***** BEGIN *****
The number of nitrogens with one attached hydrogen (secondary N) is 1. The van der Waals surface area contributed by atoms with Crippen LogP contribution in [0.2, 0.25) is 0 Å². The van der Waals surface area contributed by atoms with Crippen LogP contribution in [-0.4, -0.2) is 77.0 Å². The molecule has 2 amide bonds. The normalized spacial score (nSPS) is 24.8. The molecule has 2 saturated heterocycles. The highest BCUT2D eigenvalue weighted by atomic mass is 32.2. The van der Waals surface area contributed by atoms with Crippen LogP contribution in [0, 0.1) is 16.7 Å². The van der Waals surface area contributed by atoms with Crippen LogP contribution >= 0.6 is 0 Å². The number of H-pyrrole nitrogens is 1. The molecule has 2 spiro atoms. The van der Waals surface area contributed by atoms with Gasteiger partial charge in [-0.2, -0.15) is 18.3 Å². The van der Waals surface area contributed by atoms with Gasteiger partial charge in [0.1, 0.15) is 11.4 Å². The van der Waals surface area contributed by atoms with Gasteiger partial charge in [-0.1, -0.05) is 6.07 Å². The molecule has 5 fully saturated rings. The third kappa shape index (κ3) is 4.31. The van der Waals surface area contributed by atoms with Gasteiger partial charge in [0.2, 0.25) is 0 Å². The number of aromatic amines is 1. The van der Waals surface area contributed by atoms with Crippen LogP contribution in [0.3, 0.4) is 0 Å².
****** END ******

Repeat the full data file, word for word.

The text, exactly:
The number of nitrogens with one attached hydrogen (secondary N) is 1. The van der Waals surface area contributed by atoms with Crippen LogP contribution in [0.2, 0.25) is 0 Å². The van der Waals surface area contributed by atoms with Crippen LogP contribution in [-0.4, -0.2) is 77.0 Å². The molecule has 2 amide bonds. The normalized spacial score (nSPS) is 24.8. The molecule has 2 saturated heterocycles. The highest BCUT2D eigenvalue weighted by atomic mass is 32.2. The van der Waals surface area contributed by atoms with Crippen LogP contribution in [0, 0.1) is 16.7 Å². The van der Waals surface area contributed by atoms with Crippen LogP contribution >= 0.6 is 0 Å². The number of H-pyrrole nitrogens is 1. The molecule has 2 spiro atoms. The van der Waals surface area contributed by atoms with Gasteiger partial charge in [-0.2, -0.15) is 18.3 Å². The van der Waals surface area contributed by atoms with Gasteiger partial charge in [0.1, 0.15) is 11.4 Å². The van der Waals surface area contributed by atoms with Gasteiger partial charge in [-0.1, -0.05) is 6.07 Å². The molecule has 5 fully saturated rings. The third kappa shape index (κ3) is 4.31. The van der Waals surface area contributed by atoms with Gasteiger partial charge in [0.2, 0.25) is 0 Å². The number of aromatic amines is 1. The van der Waals surface area contributed by atoms with Crippen LogP contribution in [0.3, 0.4) is 0 Å².